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Am Fam Physician. 2023;108(1):online

Clinical Question

Is a once-weekly injection of semaglutide a safe and effective way for adolescents with obesity to lose weight?

Bottom Line

Semaglutide helps adolescents lose a clinically significant amount of weight. It is unknown whether weight loss persists when the medication is discontinued, and there was a concerning increase in episodes of acute cholelithiasis, a known adverse effect of the drug. It is not clear whether the risk of acute cholelithiasis (also seen in a study of patients taking dulaglutide [Trulicity]) is caused by the medication or is a function of rapid weight loss. (Level of Evidence = 1b)


Semaglutide is a glucagon-like peptide-1 agonist that has been shown to help adults lose weight. The researchers recruited adolescents 12 to 17 years of age who were obese (i.e., body mass index [BMI] in the 95th percentile or higher) or overweight (i.e., BMI in the 85th percentile or higher) with at least one risk factor. After a 12-week run-in period, during which the 200 participants received lifestyle counseling, they were randomized in a 2:1 ratio to receive semaglutide subcutaneously once weekly or matching placebo. The dose started at 0.25 mg and was escalated as tolerated to a maximum dose of 2.4 mg during the first 16 weeks. The groups were balanced at the start of the study, and the analysis was by intention to treat. All participants and their families received lifestyle education throughout the trial. All but one participant were obese, with a mean pretreatment BMI of 37.7 in the semaglutide group and 35.7 in the placebo group. Only five patients were lost to follow-up or withdrew by the end of the 68-week trial. The primary outcome was a percentage change in BMI, which was significantly greater in the semaglutide group (−16.1% vs. 0.6%; P < .001). Significantly more patients in the semaglutide group had reductions in body weight of at least 5% (73% vs. 18%; number needed to treat [NNT] = 2), 10% (62% vs. 8%; NNT = 2), and 20% (37% vs. 3%; NNT = 3). Quality-of-life scores improved, especially in the physical comfort domain. Gastrointestinal symptoms were more common with semaglutide. Five patients in the treatment group had cholelithiasis (one also had cholecystitis) compared with none in the placebo group. Withdrawals due to adverse effects were similar between groups.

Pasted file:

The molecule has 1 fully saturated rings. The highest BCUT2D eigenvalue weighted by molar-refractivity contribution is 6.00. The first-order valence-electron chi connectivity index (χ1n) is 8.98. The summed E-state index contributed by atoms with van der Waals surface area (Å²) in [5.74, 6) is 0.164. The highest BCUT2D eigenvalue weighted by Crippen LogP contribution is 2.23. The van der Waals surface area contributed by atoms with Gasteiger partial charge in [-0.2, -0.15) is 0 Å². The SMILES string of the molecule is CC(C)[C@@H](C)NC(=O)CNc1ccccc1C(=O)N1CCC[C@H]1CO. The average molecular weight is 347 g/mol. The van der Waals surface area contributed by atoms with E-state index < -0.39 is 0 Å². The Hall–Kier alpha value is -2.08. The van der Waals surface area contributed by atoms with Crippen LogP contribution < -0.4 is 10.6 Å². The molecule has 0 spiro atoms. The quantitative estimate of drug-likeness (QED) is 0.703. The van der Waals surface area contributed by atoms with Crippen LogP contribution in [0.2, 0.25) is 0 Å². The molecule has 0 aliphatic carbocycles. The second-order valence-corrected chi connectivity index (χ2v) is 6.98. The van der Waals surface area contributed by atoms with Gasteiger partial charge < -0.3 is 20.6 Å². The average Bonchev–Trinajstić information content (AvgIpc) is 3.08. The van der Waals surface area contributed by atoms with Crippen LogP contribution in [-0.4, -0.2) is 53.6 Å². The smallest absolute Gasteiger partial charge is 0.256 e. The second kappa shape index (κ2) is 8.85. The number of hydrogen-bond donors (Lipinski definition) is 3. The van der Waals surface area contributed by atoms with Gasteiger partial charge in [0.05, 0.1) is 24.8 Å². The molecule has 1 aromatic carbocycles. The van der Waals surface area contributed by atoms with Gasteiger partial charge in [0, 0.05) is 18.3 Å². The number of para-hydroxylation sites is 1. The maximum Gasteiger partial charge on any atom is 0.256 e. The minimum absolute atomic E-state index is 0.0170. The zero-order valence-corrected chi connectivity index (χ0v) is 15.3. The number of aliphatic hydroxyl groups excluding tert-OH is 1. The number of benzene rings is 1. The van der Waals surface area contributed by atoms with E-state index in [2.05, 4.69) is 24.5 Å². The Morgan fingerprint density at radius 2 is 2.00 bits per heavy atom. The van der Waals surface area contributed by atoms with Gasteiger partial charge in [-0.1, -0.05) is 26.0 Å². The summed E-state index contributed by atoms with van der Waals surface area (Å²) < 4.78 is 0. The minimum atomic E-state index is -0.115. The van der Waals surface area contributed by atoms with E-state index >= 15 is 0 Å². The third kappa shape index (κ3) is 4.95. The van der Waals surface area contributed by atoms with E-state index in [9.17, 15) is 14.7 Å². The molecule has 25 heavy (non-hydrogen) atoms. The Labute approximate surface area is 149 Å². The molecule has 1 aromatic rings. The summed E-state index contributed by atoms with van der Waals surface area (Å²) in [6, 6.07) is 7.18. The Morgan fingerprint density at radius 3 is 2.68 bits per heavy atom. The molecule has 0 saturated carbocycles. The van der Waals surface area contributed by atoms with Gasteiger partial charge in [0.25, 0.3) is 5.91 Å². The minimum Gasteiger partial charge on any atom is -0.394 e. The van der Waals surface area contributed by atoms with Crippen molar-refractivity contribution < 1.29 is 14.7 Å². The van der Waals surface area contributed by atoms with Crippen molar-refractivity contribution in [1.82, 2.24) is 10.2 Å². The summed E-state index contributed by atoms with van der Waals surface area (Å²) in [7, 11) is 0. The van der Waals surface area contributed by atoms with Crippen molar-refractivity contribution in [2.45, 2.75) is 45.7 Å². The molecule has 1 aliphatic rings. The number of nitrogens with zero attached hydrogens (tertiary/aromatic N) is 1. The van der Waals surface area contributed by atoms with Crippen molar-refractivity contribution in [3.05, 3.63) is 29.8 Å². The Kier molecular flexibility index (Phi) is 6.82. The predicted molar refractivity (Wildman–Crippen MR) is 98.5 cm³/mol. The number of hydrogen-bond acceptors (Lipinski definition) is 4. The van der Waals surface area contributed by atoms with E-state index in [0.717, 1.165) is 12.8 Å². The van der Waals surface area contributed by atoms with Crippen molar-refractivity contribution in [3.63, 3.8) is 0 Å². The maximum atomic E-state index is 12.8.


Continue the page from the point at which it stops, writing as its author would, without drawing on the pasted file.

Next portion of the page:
Study design: Randomized controlled trial (single-blinded)

Funding source: Industry

Allocation: Concealed

Setting: Outpatient (any)

Reference: Weghuber D, Barrett T, Barrientos-Pérez M, et al.; STEP TEENS Investigators. Once-weekly semaglutide in adolescents with obesity. N Engl J Med. 2022;387(24):2245-2257.

Editor's Note: Dr. Ebell is deputy editor for evidence-based medicine for AFP and cofounder and editor-in-chief of Essential Evidence Plus, published by Wiley-Blackwell. 

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